Richard Turner in Dealt (Sundance Selects)

Meet Richard Turner, internationally renowned card technician and illusionist extraordinaire. He’s considered by his peers as one of the most talented and respected card handlers in the field. What’s more, he’s blind, but don’t tell him that. In Luke Korem’s sincere and warm-hearted documentary, Turner’s story is one filled with tragedy, bravery, tenacity, and passion. It’s less about the master card trickster (and his tricks) as it is about a relentless boy-at-heart yearning to engage and live for the here and now.

For Turner, his biggest personal demon stems from his unwillingness to accept the setbacks of his blindness, his “handicap”—a word he vehemently detests and which never fails to elicit an angry snarl. As a character study, the film deals primarily with Turner’s self-denial. He’s simply an extremely prideful man, an embodiment of the truism about refusing to let one’s circumstances hold one back. For him, nothing is more repulsive to him than being labeled as the greatest “blind” card technician. No, he wants to be the greatest card technician period. As the film progresses, various setbacks, life changes, and personal revelations help Turner reconcile with his blindness.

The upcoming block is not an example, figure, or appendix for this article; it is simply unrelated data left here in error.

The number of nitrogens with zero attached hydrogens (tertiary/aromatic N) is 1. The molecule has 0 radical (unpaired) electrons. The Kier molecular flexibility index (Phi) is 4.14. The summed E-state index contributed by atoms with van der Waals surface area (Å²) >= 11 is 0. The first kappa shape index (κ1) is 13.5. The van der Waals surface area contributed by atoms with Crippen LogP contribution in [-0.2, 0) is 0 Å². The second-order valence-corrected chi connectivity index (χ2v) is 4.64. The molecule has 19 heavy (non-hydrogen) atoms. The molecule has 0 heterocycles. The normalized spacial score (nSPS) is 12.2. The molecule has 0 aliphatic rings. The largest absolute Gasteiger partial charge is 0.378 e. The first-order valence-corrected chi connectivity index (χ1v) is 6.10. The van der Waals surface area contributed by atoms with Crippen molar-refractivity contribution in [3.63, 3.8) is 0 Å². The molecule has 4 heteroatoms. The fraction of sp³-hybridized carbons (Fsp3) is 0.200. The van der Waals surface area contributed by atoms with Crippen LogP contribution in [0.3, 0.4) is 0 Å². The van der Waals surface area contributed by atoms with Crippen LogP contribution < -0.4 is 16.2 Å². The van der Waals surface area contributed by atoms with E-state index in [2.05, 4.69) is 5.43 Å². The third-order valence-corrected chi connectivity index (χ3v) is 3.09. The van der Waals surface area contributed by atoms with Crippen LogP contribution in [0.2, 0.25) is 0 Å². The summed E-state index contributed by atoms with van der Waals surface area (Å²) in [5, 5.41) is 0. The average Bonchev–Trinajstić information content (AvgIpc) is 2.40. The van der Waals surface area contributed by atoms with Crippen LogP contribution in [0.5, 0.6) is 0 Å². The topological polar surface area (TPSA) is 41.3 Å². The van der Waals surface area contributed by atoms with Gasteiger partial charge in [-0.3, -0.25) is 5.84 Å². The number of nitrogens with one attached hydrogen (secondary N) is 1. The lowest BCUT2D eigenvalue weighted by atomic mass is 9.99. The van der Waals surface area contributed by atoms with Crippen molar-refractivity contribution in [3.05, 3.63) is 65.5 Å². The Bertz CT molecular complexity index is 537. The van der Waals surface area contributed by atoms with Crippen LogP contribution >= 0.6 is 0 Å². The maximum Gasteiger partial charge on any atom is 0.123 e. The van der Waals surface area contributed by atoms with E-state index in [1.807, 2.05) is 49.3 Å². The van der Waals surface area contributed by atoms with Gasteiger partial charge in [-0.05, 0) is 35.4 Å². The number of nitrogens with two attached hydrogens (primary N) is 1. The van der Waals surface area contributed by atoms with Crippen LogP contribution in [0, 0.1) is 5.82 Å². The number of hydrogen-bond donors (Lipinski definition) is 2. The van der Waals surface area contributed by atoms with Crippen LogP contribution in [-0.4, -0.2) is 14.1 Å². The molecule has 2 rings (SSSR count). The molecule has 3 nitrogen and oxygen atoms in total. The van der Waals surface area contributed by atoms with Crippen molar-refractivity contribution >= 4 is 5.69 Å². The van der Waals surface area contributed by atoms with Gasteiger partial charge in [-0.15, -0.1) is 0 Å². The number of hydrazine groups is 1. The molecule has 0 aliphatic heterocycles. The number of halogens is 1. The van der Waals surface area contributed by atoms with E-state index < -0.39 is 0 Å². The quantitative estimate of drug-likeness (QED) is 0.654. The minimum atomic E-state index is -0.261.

However, as potent as the film’s themes may be, it’s ultimately a story that rings many familiar bells. Those in search of weirder and gaudier topics may be left hungry. At the same time, part of its charm is in that delicate simplicity. Through the little moments, the greatest revelations are made—Turner slowly realizing and then acknowledging his limitations is gut wrenching.

But stories such as Turner’s are timeless for a reason. One can’t help but admire Turner’s monk-like level of dedication to life and happiness. The man practices his craft 16 hours a day, seven days a week, while he eats, while he sleeps, even while he makes love. When he’s not wowing audiences with his illusory card tricks, he’s hiking, working out, or practicing karate. The film leaves us with an endearing portrait of a brave and persevering father and husband trying to make the most of the hand he was dealt.

Directed by Luke Korem
Written by Bradley Jackson and Korem
Released by Sundance Selects
USA. 86 min. Not rated